"How Much Does a Video Production Cost?" seems like a simple question... but it has a complicated answer. Producing a marketing video involves many factors, each of which works with every other factor to affect the cost.
But don't let your head explode just yet. Here's a list of some of the factors that affect the cost of your business video:
When working with a video production company, you'll need to take some time to explain your idea and video concept. Depending on your project, it's likely that you'll need additional creative work after this initial consultation. This might include storyboarding, script writing, brainstorming, location scouting, casting, and a number of other factors. It's important to manage time spent in creative sessions wisely. While it's important to make good decisions, it's also important to, well, make decisions. You can spend an endless amount of time in the creative phase and blow your budget before even beginning your project.
Who will be in your video? Employees? Family and Friends? Actors? How many? "The Talent" is an important budgetary consideration. When you're using employees, it's important to consider how much of their regular work day the project is taking up. While you may not have to pay them outright, you may end up spending some money if they need to work overtime. And don't forget, you should be compensating them for their time, even if them participate outside of their regular hours - they are doing work for you. Be sure to have employees' permission to appear on camera. Your production company should be able to supply one, or search for one online.
When using professional actors, costs can soar. The more actors you need, and the longer you need them for (half a day, a full day, or more...), plus their membership in professional organizations or unions, affect their compensation. The more actors you need, the more the price will rise. You'll want to be sure your production company draws up a contract that specifies how much the actor is to be paid and other terms.
Where you shoot your video matters. If you're shooting at your own office, store, or location, you won't have to worry about extra out-of-pocket expenses. If you have to shoot at an outside location, there may be an additional cost. Privately owned locations, like homes or businesses, may ask for payment, and public spaces may require a permit or rental fee for video shoots.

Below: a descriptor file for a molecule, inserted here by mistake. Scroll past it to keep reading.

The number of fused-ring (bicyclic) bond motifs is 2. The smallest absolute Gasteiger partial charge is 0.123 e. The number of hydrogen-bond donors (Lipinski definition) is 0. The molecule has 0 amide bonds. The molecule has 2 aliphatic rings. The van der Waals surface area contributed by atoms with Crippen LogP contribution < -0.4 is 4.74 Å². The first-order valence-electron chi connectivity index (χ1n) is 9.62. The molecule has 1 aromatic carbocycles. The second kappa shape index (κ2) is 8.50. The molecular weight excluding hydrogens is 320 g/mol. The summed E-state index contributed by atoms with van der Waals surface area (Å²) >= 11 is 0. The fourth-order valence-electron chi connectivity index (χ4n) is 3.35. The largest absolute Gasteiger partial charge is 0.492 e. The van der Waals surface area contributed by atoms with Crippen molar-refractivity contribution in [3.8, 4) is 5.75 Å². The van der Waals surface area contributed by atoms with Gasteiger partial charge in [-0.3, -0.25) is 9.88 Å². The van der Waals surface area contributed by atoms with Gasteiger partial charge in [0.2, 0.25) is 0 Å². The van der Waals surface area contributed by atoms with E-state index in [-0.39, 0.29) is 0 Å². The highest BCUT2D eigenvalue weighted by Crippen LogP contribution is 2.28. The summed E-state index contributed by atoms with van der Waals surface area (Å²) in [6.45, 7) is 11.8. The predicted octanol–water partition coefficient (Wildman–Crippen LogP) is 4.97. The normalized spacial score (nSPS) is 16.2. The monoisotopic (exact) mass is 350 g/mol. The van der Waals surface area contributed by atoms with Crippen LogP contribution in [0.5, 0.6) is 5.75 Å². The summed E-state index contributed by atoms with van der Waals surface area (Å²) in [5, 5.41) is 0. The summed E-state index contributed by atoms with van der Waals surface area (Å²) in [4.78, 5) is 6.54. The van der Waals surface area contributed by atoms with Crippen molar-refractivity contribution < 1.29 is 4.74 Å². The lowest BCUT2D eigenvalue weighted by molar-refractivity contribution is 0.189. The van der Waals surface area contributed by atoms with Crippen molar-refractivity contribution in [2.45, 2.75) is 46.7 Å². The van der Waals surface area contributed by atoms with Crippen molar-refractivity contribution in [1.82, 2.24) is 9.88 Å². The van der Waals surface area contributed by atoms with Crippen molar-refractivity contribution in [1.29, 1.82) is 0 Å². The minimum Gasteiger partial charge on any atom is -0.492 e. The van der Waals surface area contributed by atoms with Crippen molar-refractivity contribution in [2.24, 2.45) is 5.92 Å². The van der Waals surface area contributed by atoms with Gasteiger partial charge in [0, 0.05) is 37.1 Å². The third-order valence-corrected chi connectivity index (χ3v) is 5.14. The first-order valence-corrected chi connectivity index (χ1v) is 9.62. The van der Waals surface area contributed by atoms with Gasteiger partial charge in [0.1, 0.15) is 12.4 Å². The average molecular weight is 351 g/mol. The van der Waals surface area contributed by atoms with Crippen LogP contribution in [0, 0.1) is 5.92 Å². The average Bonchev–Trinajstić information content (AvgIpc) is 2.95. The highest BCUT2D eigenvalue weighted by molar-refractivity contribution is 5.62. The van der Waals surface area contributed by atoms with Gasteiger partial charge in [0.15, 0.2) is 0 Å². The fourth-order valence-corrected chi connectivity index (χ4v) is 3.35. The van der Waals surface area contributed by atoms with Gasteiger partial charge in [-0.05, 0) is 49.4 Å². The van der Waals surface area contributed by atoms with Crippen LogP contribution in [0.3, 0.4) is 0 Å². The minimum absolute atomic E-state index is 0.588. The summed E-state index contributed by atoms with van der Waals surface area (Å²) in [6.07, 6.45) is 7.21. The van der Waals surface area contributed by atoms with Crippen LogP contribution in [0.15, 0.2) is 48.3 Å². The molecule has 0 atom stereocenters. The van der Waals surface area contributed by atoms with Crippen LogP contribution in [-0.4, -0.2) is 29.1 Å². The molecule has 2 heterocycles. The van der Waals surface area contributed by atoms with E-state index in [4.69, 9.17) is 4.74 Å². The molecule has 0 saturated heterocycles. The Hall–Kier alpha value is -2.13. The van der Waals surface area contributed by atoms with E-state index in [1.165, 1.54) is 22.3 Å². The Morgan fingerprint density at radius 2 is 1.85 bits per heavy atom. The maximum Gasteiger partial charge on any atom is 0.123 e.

Sometimes, having a good relationship with local businesses means they will let you use their facility without payment. In these situations, it's always appropriate to mention their generosity in credits or other written materials (a tweet or blog post, maybe?).
If you can't find the right location at the right price, another option is to use a green screen combined with props, stock photos, and stock videos. When using stock imagery and a green screen, getting the lighting right is crucial. If your production company uses a background photo with different lighting than your live subjects, the final project will look fake.
4. Effects & Graphics
After your live video is shot, it might be necessary to add special effects or graphics. The type, duration, and number of effects added in post-production (which you should have discussed during your creative consultation)
At some point during every video production, some changes need to be made. Depending on the amount and degree of changes, this can affect pricing dramatically. Simply switching from one take to another is a pretty minor change, while re-shooting a section of the video will add a significant amount to the budget. Likewise, a few changes are probably already built into your budget, but exceeding the number of changes in your can mean you incur extra charges.
That said, a good video production company should always act in the interest of creating the best possible final product and shouldn't force extra editing time that is unnecessary or won't affect the final product. And if something needs to be changed and reedited because of the company's error, they shouldn't charge you any extra for it.
Simply put, the longer your video is, with all other elements remaining the same, the more it will cost. For a 15 minute video, it's likely you'll spend more time on creative, pay more for talent and location, need more effects and graphics, and have more changes after seeing the rough cut. Quite often, the easiest way to cut down on the cost of a video production is to make it shorter. And quite often, this can be done without sacrificing content quality.
With all of these factors, it's easy for videos to get very expensive. But there are also many ways to keep costs down. Simply trimming some length, swapping out professional actors for regular staff members (whenever possible), and managing the creative and revision processes carefully, you will be able to avoid unexpected costs and stick to a reasonable budget.